Question of the Week: OSHA Policy on Multilingual Workplaces
Q. We have a multilingual workplace. Many of our employees have a native language other than English. Is there an OSHA requirement that obligates employers to ensure that their employees can communicate with supervisors and coworkers in English at the work site so that they can understand safety training and instructions and coordinate safely with coworkers?
A. Employers must train their employees and provide hazard communications and instructions in a manner that the employees can understand.
While there are many OSHA workplace safety standards for both General Industry (29 CFR 1910) and Construction (29 CFR 1926) that require training and instructions, none of these standards specifically require that this information be conveyed and understood in English.
The employer’s duty is to train and instruct employees in how to comply with OSHA standards and to avoid hazards in the work environment. This means that the employers must present the information in a manner that employees are able to understand.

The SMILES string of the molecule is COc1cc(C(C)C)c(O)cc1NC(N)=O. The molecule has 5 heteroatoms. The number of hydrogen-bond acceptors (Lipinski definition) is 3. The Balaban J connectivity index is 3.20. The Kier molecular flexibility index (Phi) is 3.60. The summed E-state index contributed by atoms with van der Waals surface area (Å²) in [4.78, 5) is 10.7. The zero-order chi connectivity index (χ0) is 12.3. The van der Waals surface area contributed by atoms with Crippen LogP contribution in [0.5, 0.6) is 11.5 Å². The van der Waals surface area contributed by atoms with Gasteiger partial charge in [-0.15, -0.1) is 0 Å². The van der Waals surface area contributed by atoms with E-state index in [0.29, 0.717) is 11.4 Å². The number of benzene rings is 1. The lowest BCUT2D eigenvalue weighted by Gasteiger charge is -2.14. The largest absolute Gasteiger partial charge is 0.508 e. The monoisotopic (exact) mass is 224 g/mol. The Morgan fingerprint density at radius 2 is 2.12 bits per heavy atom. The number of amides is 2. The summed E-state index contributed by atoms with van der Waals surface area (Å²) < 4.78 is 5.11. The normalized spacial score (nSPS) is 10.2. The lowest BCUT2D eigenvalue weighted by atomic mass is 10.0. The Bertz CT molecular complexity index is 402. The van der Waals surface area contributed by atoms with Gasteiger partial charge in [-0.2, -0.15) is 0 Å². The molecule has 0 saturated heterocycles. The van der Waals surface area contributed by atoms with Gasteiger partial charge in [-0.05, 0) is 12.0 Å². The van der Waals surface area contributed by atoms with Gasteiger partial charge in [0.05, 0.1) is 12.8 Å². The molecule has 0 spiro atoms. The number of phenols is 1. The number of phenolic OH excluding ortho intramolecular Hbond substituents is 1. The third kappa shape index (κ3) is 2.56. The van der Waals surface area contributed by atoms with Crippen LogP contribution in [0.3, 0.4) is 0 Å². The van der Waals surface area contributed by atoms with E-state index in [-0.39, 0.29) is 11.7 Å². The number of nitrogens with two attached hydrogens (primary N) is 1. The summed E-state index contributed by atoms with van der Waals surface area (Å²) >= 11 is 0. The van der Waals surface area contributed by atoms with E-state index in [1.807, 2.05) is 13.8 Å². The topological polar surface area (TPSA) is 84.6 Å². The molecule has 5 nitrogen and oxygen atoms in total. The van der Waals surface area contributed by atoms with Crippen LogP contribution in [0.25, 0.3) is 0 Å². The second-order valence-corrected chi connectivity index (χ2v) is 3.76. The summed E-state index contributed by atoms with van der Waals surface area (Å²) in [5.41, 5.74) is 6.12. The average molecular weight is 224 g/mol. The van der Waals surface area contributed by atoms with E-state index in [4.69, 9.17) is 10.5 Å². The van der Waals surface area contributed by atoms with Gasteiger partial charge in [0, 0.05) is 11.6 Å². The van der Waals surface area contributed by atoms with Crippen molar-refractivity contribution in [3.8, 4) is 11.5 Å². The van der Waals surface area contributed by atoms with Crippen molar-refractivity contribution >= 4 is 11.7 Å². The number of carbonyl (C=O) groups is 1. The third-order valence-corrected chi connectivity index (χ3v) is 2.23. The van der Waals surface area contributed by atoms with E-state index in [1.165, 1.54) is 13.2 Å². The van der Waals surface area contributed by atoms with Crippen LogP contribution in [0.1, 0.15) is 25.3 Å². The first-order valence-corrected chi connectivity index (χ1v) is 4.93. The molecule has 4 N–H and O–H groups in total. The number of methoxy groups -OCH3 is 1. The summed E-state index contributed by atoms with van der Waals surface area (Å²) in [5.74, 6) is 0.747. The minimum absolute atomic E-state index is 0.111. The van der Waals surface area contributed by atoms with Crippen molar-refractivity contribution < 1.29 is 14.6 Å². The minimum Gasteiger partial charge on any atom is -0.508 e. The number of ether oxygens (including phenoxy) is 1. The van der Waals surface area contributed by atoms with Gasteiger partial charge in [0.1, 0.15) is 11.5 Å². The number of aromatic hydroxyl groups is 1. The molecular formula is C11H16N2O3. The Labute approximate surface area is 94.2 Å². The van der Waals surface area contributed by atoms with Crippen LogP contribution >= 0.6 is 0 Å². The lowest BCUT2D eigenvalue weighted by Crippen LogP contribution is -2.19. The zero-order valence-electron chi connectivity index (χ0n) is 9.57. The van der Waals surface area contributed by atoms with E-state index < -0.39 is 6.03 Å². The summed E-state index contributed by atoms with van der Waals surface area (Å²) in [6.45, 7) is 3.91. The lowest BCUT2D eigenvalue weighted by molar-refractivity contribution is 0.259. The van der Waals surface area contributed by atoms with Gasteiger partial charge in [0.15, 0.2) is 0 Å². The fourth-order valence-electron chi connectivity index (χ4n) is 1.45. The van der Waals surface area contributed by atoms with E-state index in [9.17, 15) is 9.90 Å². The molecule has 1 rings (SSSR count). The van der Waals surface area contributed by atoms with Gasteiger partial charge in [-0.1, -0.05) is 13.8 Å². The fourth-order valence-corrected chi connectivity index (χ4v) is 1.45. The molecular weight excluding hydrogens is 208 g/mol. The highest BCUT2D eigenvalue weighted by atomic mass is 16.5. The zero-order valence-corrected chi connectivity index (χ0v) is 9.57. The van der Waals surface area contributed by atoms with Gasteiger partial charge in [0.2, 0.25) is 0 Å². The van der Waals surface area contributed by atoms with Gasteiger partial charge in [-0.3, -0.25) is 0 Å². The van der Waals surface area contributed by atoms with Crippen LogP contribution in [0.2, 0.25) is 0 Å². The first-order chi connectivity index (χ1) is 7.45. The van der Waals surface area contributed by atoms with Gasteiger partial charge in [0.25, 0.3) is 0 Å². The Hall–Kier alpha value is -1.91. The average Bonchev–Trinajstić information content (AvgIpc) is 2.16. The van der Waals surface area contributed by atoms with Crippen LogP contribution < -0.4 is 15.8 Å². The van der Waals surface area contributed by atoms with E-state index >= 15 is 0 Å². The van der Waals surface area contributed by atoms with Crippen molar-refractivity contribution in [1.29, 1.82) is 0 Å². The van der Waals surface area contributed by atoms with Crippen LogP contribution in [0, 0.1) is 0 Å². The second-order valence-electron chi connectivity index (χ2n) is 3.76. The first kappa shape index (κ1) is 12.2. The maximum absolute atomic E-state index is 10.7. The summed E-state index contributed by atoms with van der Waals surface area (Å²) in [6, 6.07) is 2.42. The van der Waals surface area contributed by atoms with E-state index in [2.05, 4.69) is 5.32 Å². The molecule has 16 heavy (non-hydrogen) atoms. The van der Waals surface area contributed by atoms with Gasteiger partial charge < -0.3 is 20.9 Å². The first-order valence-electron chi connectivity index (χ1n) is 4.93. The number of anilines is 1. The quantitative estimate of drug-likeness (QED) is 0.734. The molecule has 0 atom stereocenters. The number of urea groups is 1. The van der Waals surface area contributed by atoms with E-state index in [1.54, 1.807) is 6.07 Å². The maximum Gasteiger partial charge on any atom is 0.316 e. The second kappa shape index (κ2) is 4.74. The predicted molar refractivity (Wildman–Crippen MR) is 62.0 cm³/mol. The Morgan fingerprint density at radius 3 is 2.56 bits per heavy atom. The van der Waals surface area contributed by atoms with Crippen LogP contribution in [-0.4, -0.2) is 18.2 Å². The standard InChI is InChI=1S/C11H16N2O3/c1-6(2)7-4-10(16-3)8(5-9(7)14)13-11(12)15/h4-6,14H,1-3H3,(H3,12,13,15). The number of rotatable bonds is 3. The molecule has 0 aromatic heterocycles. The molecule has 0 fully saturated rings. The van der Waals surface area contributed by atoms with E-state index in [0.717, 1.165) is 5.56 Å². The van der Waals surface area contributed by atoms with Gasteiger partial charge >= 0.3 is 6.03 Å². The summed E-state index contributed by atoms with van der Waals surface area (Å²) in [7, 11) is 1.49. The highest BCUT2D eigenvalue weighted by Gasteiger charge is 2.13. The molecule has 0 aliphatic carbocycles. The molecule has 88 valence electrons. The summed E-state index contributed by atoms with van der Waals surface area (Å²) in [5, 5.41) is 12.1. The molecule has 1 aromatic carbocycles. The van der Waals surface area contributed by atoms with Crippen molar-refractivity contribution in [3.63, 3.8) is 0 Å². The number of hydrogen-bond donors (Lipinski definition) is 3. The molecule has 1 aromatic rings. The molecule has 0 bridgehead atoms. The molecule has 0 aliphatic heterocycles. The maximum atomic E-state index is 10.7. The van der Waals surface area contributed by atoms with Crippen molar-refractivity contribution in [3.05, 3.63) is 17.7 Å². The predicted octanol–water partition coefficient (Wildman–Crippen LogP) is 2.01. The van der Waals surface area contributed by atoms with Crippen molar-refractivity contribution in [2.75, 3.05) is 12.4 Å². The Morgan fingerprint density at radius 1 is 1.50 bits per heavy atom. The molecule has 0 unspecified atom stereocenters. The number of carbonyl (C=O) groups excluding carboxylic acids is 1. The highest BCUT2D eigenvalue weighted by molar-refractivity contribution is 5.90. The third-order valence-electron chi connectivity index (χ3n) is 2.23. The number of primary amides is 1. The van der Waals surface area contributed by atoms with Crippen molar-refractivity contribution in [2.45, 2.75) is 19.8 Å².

As stated by David Michaels PhD, Assistant Secretary of Labor for Occupational Safety and Health, in the “OSHA Training Standards Policy Statement,” dated 04/28/2010: “[R]egardless of the precise regulatory language, the terms “train” and “instruct,” as well as other synonyms, mean to present information in a manner that employees receiving it are capable of understanding.”
In addition, it is common that, for safety reasons, construction employees need to be able to communicate with supervisors and coworkers. However, an OSHA obligation in that regard would be met by any system in which that communication could reliably occur; there is no OSHA requirement that the communication system be based on the English language.
Sources: OSHA letter of interpretation number 20071001-7893 [July 26, 2010]; OSHA memo, David Michaels, PhD, “OSHA Training Standards Policy Statement,”April 28, 2010
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